qualify as predicate Sentencing Guidelines “controlled
Guidelines classify a defendant as a “career
offender” when the defendant “has at least two
prior felony convictions of either a crime of violence or a
controlled substance offense.” The Guidelines define
qualifying controlled substance offenses as those “that
prohibit[ ] the manufacture, import, export, distribution, or
dispensing of a controlled substance . . . or the possession
of a controlled substance . . . with intent to manufacture,
import, export, distribute, or dispense.”
Sixth Circuit has adopted a “categorical”
approach for determining whether a defendant's prior
conviction is a “controlled substance
offense.” Typically, sentencing courts only use
the fact of the prior conviction and the statutory definition
of the predicate offense to determine whether a prior
conviction is a controlled substance offense.
statutes, however, are what the Supreme Court calls
“divisible” offenses because they “se[t]
out one or more elements of the offense in the
alternative.” When a statute “list[s] potential
offense elements in the alternative, ” it
“renders opaque which element played a part in the
when a divisible statute is involved, courts employ a
“modified categorical approach.” Under the
modified categorical approach, courts first determine whether
the relevant statute of conviction encompasses conduct that
would be a “controlled substance offense, ” plus
conduct that would not. If that is the case, the federal
sentencing court consults the state-court indictment and the
jury instructions or plea agreement for the specific conduct
with which the defendant was charged in order to
appropriately characterize the offense.Finally, the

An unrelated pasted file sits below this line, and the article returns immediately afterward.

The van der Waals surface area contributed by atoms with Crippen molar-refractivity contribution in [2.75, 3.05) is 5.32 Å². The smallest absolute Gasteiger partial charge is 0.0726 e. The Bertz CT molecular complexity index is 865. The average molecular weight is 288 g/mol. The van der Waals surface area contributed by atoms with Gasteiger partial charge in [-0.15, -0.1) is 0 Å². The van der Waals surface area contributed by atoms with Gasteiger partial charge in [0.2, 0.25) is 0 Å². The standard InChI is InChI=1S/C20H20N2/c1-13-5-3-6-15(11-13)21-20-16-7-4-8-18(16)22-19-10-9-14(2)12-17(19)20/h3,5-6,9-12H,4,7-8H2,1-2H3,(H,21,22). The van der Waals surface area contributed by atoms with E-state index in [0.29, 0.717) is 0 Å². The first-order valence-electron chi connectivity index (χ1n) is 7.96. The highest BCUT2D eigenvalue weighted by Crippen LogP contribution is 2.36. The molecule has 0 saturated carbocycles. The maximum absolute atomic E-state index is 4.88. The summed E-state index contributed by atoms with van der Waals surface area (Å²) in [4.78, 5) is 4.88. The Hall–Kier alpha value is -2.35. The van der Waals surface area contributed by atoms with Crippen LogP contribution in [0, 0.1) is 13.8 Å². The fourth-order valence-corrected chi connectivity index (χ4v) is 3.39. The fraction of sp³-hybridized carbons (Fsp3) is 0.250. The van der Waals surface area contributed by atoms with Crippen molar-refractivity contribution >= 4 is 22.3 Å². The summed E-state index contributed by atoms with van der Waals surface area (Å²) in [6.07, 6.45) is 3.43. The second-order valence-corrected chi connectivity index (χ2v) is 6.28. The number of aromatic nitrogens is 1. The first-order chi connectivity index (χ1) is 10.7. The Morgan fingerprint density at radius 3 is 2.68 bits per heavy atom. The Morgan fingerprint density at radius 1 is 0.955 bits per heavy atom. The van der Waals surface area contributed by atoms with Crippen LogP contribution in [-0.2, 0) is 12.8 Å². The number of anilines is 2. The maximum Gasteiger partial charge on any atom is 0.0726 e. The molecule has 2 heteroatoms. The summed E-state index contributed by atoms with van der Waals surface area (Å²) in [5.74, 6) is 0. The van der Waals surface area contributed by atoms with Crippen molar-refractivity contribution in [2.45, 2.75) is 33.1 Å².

court assesses whether the specific crime of conviction is a
controlled substance offense.
Bullard argues that his Arizona Rev. Stat. §
13-3408 conviction does not categorically qualify as a
predicate controlled substance offense. Citing the Ninth
Circuit's Vera-Valdevinos v. Lynch decision,
Bullard argues that § 13-3408 is too broad to be a
“controlled substance offense” because it
criminalizes two substances that are not on the Federal
Controlled Substance Schedule.
2004, Bullard pleaded guilty to violating Arizona Revised
Statute § 13-3408. Section 13-3408 criminalizes a
variety of conduct:
person shall not knowingly:
1. Possess or use a narcotic drug.
2. Possess a narcotic drug for sale.
3. Possess equipment or chemicals, or both, for the purpose
of manufacturing a narcotic drug.
4. Manufacture a narcotic drug.
5. Administer a narcotic drug to another person.
6. Obtain or procure the administration of a narcotic drug by
fraud, deceit, misrepresentation or subterfuge.
7. Transport for sale, import into this state, offer to
transport for sale or import into this state, sell, transfer
or offer to sell or transfer a narcotic drug.
Arizona Rev. Stat. § 13-3408 “comprises
multiple, alternative versions of the crime,
” the statute is divisible and subject to
the modified categorical approach. The alternative versions
of a § 13-3408 crime include drug possession,
drug manufacturing, drug administration, and drug
§ 13-3408 encompasses both conduct that qualifies as a
§ 4B1.1 “controlled substance offense” and
conduct that does not. For example, § 13-3408(A)(1)
criminalizes possession or use of a narcotic drug. Mere
possession or use would not be a qualifying offense under the
Guidelines, which limits the enhancement to
“manufacture, import, export, distribution, or
dispensing” offenses or possession with the intent to
manufacture, import, export, distribute, or
dispense. Accordingly, this Court must
“identify, from ...